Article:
Historic Black Settlement Burial Ground In Canada Vandalized, Neighbors Search for Answers

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Black Settlement Burial Ground
A small memorial building was added to the Black Settlement Burial Ground in 1982. (Photo by Matthew Bingley/CBC)

Residents of a New Brunswick community are searching for answers after a historic Black Loyalist burial ground near St. John was vandalized over the weekend.

Ralph Thomas, the president of local organization PRUDE (Pride of Race, Unity and Dignity through Education), which promotes diversity in the area, spent most of Saturday morning cleaning up the Black Settlement Burial Ground after vandals shattered all five windows of a memorial building at the site, CBC News reported.

The cemetery, founded in 1831 for Black Loyalists and refugees who fled to the area during the War of 1812, is the final resting place for dozens of Black residents in the community. A small memorial building was added to the site in 1982, according to the news site.

“It’s a heartbreaker,” said Thomas, who was preparing the burial ground for winter when he discovered the damage. “Happened to look up and gee whiz, there was a broken window in the front entrance.”

The local man soon found that all five windows had been broken with stones tossed inside the building. He also discovered a monument that’d been missing for a month thrown in a nearby ditch, CBC News reported. Luckily, nothing inside the building was left damaged.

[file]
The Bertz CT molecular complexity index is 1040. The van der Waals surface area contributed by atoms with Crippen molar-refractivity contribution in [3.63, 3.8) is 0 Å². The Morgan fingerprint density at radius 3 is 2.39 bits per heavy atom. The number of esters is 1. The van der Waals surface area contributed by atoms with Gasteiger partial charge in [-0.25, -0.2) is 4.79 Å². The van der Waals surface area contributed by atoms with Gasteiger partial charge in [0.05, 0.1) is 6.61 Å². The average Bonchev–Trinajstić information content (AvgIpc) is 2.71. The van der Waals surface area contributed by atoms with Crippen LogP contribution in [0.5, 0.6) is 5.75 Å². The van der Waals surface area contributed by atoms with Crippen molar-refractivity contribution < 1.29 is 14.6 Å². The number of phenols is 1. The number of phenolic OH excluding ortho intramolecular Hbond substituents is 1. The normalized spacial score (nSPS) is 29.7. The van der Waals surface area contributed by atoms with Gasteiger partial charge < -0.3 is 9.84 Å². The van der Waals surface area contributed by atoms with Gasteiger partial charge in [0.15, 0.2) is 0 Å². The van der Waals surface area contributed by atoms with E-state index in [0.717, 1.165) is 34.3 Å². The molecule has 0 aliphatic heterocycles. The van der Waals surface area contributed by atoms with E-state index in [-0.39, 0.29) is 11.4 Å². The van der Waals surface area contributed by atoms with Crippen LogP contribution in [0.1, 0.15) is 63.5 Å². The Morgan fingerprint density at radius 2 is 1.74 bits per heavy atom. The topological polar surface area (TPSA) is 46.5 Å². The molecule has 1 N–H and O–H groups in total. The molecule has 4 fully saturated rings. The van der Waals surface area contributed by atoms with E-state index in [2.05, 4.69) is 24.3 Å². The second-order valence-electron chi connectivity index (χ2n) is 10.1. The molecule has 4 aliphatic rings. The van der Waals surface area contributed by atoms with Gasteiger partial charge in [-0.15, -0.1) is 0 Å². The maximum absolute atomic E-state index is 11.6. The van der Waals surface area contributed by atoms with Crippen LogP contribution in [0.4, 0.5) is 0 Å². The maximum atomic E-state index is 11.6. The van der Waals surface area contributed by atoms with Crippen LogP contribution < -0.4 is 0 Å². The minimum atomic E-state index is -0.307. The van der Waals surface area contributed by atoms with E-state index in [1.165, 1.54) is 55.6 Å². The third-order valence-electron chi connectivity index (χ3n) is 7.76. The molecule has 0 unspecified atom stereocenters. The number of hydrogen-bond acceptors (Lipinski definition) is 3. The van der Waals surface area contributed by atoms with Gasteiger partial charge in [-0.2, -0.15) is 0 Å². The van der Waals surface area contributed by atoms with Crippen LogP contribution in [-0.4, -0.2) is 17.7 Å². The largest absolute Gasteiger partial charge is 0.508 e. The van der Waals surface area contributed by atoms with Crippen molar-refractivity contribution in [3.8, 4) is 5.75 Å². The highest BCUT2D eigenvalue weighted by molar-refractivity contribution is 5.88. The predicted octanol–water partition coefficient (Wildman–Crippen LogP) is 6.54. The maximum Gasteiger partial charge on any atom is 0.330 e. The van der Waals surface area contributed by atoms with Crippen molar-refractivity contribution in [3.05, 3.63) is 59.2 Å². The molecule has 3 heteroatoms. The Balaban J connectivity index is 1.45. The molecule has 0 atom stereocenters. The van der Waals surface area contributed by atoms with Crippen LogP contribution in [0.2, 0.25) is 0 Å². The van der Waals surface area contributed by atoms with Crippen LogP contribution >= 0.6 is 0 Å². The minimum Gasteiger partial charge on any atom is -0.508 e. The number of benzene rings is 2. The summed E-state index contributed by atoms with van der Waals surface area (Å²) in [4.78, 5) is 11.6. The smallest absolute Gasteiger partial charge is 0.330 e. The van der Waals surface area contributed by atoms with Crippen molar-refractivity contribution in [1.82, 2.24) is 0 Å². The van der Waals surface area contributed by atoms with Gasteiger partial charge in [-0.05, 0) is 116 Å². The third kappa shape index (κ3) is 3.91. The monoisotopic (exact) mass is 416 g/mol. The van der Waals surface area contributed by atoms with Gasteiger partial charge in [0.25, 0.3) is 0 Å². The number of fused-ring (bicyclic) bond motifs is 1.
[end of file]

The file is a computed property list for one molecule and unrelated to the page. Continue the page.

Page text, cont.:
Despite the nature of the site, Thomas said he doesn’t believe the crime was racially-motivated. He said the area is well looked after by locals, a few of whom stopped by and were heartbroken over the damage.

“I think it’s very unfortunate that whoever did it doesn’t have anything better to do with their time,” said resident Robyn Scott, who lives next door to the cemetery. She said she doesn’t remember hearing anything out of the ordinary.

David Peters, a New Brunswick black historian who’s been heavily involved with the development of the burial site, told the news site he believes whoever is responsible doesn’t understand the historic significance of the area.

“We are hurt by it, yes,” Peters said. ” … That is Loyalist land, that is refugee land for the black folks and there’s other folks buried in that area as well. So, we have to respect that land, we have to respect that property.”

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